We work with fishermen, industry, non-government organizations, and academia to find approaches and strategies for reducing bycatch, seabird interactions, and post-release mortality of protected species and in federally managed fisheries.
We are committed to minimizing bycatch in U.S. fisheries to ensure our fisheries remain sustainable and protected species are given the best chance to recover.
We developed the National Bycatch Reduction Strategy in coordination with our partners. The objectives and actions of the strategy build on past successes and guide our efforts to reduce bycatch on a regional, national, and international scale.
Read the 2016 National Bycatch Reduction Strategy to learn more about ways NOAA Fisheries and partners are working to minimize bycatch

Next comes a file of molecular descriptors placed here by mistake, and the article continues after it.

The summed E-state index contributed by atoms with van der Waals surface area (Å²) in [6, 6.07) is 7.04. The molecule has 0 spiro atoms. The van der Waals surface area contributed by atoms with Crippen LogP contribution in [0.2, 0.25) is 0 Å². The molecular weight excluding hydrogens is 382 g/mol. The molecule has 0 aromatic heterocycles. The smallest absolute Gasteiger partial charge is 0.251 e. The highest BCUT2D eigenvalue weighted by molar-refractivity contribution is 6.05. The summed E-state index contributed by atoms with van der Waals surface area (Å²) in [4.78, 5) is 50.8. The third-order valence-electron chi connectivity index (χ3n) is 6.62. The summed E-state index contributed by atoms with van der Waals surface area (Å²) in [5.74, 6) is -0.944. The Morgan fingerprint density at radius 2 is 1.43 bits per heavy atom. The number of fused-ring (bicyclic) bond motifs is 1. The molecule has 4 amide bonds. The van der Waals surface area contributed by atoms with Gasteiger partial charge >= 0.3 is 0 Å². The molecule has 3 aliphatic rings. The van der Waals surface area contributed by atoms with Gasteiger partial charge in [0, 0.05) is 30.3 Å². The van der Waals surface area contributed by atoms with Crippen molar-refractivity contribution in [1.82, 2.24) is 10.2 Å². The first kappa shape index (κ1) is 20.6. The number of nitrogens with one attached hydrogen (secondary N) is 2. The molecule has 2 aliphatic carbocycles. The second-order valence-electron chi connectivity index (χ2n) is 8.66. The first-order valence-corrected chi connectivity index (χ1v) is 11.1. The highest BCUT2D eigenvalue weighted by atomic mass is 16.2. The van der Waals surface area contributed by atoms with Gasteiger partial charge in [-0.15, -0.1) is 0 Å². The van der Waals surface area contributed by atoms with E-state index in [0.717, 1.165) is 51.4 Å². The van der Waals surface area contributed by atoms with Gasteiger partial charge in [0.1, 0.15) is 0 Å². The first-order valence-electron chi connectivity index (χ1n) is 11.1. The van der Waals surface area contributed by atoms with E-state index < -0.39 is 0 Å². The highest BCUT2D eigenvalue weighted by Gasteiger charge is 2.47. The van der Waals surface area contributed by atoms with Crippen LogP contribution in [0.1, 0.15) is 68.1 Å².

Fishing gear can accidentally capture protected species, such as marine mammals, sea turtles, and seabirds. We work with the fishing industry and other partners to develop or modify fishing gear and practices to minimize bycatch of protected species and reduce the mortality rate for marine life that is incidentally caught. Fishermen use many different types of fishing gear to target their catch.
Learn more about fishing gear and risks to protected species
The Marine Mammal Protection Act is the primary way that we govern the incidental catch of marine mammals such as whales, dolphins, seals, and sea lions during commercial fishing operations. The 1994 amendments to the MMPA made several key changes to how bycatch of marine mammals in commercial fisheries are regulated:
We also issued a final rule in 2016 requiring nations exporting fish and fish products to the United States to be held to the same standards as U.S. commercial fishing operations. This rule is intended to reduce marine mammal bycatch associated with international commercial fishing operations. We have a long history of working collaboratively with other nations to address international marine mammal conservation, and this rule marks a significant step forward in the global conservation of marine mammals and expanding international collaboration for the best stewardship.